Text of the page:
By Pallavi Puri, Vital Strategies Communications Assistant – India
Nothing binds an Indian family like a television set and films in theatres. Be it our men in blue at the crease, Ekta Kapoor’s newest soap ruling the ratings charts, or the latest Khan’s blockbuster.
Do you ever wonder, what is the average time people spend watching TV daily in India?
BARC India’s latest report found that all India average time spent on television is 3 hours.
Moreover, India is home to the largest film industry in the world. The film industry in Mumbai alone produces over 900 movies per year (WHO, 2003). Mainstream Indian films are watched by an estimated 250 million young adults in India and have a large following overseas.
Studies have shown that tobacco use is normalized and perpetuated by its positive portrayals in films and television content (Sargent, 2005). Research in India has found that media advertising is associated with higher smoking rates (Arora et. al., 2008) and exposure to cigarette brand names or actors smoking on television is related to increased smoking among youth in India (Shah et. al., 2008). The size and popularity of the film and television industry has the power to influence the behavior and attitudes of millions of people in India and around the world (WHO, 2003).
Fortunately, policies that ban the advertising, promotion and sponsorship of tobacco, and the placement of anti-tobacco mass media messages that portray the truth about the deadly health harms of tobacco, have been found to be effective in countering pro-tobacco imagery and reducing tobacco consumption (Shah et. al., 2008; Gupta et. al., 1986).
The Government of India, recognizing the harm effects of tobacco, enacted a comprehensive legislation, the Cigarette and Other Tobacco Products (Prohibition of Advertisement and Regulation of Trade and Commerce, Production, Supply and Distribution) Act in 2003, under which the ‘Film Rule Policy’ was enacted in 2012. The Film Rule mandates the screening of pre-approved anti-tobacco ads and a disclaimer in the beginning and middle of the films and television programs that depict tobacco consumption; and static health warning messages on screen while the tobacco use is depicted.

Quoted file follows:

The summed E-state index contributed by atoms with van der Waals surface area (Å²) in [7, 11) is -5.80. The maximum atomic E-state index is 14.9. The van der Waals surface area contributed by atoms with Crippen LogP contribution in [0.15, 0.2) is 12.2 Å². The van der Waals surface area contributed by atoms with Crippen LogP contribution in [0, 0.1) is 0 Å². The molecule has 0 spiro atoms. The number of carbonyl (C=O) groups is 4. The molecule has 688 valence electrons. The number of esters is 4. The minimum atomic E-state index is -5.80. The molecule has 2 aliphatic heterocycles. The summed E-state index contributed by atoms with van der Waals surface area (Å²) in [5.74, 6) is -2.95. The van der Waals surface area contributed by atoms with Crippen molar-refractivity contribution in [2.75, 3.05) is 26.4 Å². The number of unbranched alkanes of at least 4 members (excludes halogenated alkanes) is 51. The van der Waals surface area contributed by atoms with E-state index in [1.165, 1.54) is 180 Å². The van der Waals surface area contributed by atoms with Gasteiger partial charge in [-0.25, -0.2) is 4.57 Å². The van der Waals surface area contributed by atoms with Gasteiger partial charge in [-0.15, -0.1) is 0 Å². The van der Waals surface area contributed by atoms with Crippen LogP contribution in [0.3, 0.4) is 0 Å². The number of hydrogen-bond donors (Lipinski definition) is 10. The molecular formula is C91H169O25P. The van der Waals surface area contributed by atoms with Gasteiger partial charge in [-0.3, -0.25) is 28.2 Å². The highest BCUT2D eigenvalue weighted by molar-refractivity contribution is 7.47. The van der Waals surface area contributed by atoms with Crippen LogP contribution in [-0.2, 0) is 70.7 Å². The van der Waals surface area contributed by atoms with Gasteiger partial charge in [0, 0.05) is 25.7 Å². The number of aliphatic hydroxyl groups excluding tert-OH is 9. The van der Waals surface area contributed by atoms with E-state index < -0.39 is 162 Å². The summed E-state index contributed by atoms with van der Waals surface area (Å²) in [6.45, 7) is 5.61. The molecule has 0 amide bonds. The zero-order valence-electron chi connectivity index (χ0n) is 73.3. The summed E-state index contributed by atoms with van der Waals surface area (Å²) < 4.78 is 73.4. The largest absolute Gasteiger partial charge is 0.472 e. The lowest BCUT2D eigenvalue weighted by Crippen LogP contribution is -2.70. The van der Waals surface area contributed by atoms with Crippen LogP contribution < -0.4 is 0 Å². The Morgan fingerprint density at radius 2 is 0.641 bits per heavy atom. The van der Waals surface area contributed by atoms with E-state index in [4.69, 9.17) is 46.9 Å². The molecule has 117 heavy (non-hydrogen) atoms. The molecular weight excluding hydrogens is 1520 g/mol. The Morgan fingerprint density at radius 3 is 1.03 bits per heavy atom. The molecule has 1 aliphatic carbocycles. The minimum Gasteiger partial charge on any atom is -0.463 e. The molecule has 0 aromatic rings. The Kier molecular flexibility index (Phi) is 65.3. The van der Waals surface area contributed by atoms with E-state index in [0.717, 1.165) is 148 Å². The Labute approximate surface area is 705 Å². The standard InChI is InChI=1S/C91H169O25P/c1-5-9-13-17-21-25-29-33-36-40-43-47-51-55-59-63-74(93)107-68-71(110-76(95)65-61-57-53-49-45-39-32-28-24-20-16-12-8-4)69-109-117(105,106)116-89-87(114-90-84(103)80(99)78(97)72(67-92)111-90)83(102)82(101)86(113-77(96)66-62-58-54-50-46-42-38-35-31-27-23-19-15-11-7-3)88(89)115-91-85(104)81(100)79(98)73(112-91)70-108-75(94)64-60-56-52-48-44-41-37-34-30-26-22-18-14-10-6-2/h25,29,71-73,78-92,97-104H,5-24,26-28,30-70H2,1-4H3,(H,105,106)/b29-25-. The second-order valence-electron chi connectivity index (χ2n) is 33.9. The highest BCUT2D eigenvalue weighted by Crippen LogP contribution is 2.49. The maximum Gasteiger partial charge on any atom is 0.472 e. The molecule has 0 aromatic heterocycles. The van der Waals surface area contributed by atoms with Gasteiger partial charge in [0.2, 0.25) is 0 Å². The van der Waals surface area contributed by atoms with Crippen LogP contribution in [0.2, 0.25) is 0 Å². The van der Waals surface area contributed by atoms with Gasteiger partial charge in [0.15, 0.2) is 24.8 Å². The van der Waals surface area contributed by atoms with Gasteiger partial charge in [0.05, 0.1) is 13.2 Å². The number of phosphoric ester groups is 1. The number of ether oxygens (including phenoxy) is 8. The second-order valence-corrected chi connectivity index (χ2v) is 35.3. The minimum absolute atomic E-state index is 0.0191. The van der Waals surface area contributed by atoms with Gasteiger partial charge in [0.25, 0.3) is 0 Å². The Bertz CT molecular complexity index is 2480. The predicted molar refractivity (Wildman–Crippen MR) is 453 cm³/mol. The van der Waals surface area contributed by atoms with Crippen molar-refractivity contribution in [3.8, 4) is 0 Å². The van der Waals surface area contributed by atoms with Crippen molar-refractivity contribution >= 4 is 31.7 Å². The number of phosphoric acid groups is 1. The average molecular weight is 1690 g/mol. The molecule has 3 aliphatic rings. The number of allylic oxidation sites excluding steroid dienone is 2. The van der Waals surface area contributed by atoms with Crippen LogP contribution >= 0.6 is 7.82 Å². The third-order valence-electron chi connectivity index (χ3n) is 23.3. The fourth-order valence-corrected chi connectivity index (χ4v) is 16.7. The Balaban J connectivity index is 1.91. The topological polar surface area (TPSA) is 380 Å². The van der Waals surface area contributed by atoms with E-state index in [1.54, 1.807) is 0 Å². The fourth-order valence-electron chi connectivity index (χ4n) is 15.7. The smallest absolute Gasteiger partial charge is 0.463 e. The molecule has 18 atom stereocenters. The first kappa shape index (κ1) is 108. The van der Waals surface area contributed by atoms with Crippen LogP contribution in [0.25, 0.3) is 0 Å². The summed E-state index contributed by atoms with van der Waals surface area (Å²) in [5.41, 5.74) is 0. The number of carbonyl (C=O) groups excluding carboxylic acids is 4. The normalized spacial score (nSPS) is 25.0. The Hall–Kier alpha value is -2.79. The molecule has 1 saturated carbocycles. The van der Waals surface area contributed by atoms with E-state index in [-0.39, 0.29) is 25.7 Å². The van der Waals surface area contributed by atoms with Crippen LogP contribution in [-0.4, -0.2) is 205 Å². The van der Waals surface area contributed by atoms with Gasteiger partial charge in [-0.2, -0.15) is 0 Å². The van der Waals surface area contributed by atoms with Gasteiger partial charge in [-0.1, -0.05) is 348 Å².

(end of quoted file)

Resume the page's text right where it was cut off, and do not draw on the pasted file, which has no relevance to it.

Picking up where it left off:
To gauge the implementation of the various components of the Film Rule in film theatres and on TV, and to identify opportunities for strengthening the film rule, Vital Strategies in India, in collaboration with Ministry Of Health and Family Welfare (MOHFW) and WHO-India, at a high-level consultation on 10th February 2017 in Mumbai, launched the Highlights of the Study – “Evaluation of the Implementation of the Tobacco-free Film and Television Rules in India” and the recommendations that emerged from the study were shared and discussed with stakeholders. The consultation witnissed a multi-sectoral discussion where points were kept forward by tobacco victims, doctors, senior officials from MOHFW, Chairperson of the Ministry of Information and Broadcasting, the Central Board for Film Certification (including regional CBFC Boards) and other key stakeholders from the film fraternity, producers’ guild, TV channels. Additionally, tobacco control staff, advocates and BI partners and NGOs attended the consultation.
Dr. Nandita Murukutla, Country Director, India, Vital Strategies at the launch of the ‘Evaluation of the Implementation of the Tobacco-free Film and Television Rules in India’ report
The launch of the study has also been supported through strategic PR and earned media activities as well as a #ReelVsReal social media campaign, which talks about the disparity between the glamorous depiction of tobacco on reel and the fate of tobacco victims in real life. Read the findings of the study here and stay tuned to updates in India at www.tobaccokills.co.in